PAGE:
What: Like green hydrogen, it is generated through electrolysis of water but using nuclear energy as a power source. It is also referred to as purple hydrogen or red hydrogen.
Current Cost: According to the US Department of Energy (DOE), the current goal of the hybrid nuclear systems (residual heat and electricity) breathing new life into nuclear-powered hydrogen production is to bring the cost of the clean hydrogen to $1/kg within the next decade. The current cost associated with nuclear hydrogen production ranges from $2 to $6 depending on the production system in place. For example, Japan Atomic Energy Agency successfully demonstrated the feasibility at pilot-plant scale and plans to commercially utilize high-temperature reactors to produce hydrogen at less than $3/kg. (World Nuclear Association)
Players: In October, PNW Hydrogen received $20 million funding from the US DOE to produce pink hydrogen at Palo Verde Nuclear Station in Phoenix, Arizona (US DOE). French electricity company EDF also showed interest in producing pink hydrogen at Sizewell C nuclear facility in the UK. Recently, world’s first pink hydrogen commercial deal has been signed in Sweden between Swedish power corporation, OKG, and London-based industrial gas company, Linde, where pink hydrogen will be produced at the OKG-operated Oskarshamn nuclear power plant (Recharge News).
Future: The very high temperatures from nuclear reactors could be utilized in other types of hydrogen production by producing steam for more efficient electrolysis or fossil gas-based steam methane reforming. However, nuclear processes produce radioactive waste, which requires safe disposal and storage in the long term.
What: This type of hydrogen is not created by humans; on the contrary it is found as free gas in the Earth’s oceanic or continental crust, in volcanic gas, in geysers, or in hydrothermal systems. This free hydrogen seems to be present in a wide range of rock formations and geological regions. The origin of natural hydrogen although not fully understood, shows signs of viability for technical hypothesis that include natural radiolysis (dissociation of water by plutonium or uranium), decomposition of organic matter, reaction of water with ultrabasic rocks (serpentinization) or reducing agents in the mantle, and degassing of hydrogen directly from the core of the Earth. (Energy Observer)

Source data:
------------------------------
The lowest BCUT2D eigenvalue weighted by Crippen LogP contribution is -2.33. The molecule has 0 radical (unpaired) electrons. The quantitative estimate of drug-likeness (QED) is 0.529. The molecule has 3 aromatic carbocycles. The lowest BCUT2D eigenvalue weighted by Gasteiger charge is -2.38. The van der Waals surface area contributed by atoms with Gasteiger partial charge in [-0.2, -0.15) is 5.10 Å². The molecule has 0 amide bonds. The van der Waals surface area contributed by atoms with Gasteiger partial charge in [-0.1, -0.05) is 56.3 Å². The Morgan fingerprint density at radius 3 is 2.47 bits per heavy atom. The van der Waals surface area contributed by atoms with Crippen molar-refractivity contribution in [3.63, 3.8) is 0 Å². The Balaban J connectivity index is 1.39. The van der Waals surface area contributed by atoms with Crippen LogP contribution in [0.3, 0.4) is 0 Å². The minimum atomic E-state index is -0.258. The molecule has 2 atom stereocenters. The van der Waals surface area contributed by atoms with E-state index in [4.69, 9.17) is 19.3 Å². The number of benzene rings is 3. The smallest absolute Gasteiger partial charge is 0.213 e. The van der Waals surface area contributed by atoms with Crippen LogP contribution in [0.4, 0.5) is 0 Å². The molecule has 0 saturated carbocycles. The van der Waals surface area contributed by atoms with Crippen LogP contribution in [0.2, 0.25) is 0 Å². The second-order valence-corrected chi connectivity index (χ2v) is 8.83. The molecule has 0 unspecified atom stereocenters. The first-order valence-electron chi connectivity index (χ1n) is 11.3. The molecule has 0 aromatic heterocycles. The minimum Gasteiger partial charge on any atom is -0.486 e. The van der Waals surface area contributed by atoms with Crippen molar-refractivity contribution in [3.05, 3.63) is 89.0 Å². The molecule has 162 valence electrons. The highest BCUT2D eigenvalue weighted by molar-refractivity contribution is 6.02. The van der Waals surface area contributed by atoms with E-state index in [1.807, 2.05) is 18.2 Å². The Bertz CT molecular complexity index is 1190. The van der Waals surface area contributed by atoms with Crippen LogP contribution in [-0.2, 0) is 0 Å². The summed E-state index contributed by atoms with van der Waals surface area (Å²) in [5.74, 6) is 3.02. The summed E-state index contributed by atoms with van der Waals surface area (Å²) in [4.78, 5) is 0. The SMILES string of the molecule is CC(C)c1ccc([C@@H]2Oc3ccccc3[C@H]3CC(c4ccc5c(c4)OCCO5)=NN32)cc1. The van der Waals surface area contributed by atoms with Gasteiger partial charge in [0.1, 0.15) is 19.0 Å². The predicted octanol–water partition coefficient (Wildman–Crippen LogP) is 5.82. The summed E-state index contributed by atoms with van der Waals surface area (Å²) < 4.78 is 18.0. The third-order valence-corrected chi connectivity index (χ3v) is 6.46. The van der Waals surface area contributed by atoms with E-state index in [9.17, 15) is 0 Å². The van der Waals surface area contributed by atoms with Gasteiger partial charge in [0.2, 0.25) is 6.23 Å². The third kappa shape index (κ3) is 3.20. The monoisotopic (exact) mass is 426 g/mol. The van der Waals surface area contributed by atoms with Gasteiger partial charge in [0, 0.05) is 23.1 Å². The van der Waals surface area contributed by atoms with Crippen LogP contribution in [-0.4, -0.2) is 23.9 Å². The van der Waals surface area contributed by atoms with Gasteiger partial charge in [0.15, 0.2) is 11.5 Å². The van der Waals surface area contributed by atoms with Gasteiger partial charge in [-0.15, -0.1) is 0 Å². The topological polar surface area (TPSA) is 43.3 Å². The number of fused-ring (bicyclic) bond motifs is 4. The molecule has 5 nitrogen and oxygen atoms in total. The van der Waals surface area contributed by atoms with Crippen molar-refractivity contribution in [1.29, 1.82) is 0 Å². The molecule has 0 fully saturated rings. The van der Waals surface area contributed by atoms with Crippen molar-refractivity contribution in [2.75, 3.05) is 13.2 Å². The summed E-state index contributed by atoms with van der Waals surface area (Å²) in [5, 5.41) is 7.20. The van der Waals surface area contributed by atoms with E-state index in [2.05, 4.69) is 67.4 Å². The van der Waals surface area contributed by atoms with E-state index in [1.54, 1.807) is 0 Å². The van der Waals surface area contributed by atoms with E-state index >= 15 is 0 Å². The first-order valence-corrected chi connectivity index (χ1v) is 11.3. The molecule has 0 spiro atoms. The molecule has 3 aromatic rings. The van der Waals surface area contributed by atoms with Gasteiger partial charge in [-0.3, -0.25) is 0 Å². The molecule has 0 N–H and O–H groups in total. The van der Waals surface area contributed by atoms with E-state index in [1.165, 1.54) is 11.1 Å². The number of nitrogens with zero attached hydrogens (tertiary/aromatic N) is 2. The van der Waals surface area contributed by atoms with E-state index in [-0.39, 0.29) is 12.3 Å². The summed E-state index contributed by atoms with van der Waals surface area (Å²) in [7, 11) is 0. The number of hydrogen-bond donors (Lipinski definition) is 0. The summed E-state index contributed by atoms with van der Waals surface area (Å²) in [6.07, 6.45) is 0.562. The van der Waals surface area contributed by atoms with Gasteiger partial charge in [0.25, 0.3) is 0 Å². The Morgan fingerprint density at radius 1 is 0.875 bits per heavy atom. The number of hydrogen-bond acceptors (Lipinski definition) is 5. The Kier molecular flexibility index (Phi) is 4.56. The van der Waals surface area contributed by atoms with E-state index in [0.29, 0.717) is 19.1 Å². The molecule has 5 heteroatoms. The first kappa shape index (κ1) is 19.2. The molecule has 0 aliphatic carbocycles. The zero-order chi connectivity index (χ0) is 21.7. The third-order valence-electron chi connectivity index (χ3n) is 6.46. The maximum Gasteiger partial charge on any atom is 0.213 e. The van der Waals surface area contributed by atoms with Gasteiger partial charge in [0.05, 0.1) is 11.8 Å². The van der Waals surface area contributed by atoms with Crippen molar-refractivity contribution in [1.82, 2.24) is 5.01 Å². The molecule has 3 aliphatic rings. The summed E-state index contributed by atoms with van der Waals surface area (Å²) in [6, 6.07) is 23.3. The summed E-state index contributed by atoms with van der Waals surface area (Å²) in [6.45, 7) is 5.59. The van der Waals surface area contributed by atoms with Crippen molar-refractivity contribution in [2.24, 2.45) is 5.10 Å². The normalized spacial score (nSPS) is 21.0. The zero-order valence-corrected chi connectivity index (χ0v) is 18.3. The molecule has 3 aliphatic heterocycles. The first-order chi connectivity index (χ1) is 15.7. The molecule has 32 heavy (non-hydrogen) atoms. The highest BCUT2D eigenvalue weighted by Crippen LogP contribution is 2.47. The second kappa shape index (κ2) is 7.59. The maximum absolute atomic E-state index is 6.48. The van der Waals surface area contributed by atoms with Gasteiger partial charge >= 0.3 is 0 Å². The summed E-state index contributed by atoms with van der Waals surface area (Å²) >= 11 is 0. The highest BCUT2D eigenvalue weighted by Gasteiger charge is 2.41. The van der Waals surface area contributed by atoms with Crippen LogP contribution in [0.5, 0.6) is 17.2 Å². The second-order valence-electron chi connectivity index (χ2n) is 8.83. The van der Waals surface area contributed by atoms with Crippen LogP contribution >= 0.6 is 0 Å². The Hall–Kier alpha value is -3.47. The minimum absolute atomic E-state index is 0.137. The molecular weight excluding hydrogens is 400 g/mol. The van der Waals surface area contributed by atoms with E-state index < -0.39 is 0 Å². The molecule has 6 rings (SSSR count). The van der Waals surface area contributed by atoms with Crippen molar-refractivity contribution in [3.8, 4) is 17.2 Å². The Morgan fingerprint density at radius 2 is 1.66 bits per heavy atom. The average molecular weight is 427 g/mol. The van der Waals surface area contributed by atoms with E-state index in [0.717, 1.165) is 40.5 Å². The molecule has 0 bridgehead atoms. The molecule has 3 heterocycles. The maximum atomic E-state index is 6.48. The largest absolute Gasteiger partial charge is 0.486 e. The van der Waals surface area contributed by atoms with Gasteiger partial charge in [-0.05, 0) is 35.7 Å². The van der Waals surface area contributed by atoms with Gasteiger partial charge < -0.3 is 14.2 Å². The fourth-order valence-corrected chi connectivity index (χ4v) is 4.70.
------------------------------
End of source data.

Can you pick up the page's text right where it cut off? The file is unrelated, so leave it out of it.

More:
Current cost: Although white hydrogen is not a known widespread resource, a few projects are already set up to produce it in commercial quantities. It is the cheapest solution to produce carbon-neutral hydrogen and is competitive with fossil fuels. Hydrogen is continuously generated deep inside the Earth and current estimates of the flux provide 23 million ton of hydrogen per year from all geologic sources combined (Solar Impulse Foundation).
Players: Recently, reservoirs containing significant quantities of hydrogen have been discovered. Natural Hydrogen is expected to start drilling for hydrogen in the US continental shelf. Likewise, some white hydrogen deposits have also been found in places like Mali and Australia, which has led to a competition for drilling and exploitation; firms have applied for or gotten 18 exploration licenses for white hydrogen in South Australia. However, the market is still in its infancy.
Future: White hydrogen is being seen as a promising carbon-free and abundant energy resource that needs minimal infrastructure for its exploitation. It has been difficult to evaluate the resources in the world due to a lack of dedicated research in the field. Nonetheless, its value chain is similar to natural gas production and includes prospecting, selection of sites, drilling, and extraction.
One should expect new color codes to emerge with time. Regardless of the origin of hydrogen, there has been an exponential rise in technological advancement and investment in using hydrogen to achieve the ambitious goals of decarbonizing the worldwide economy.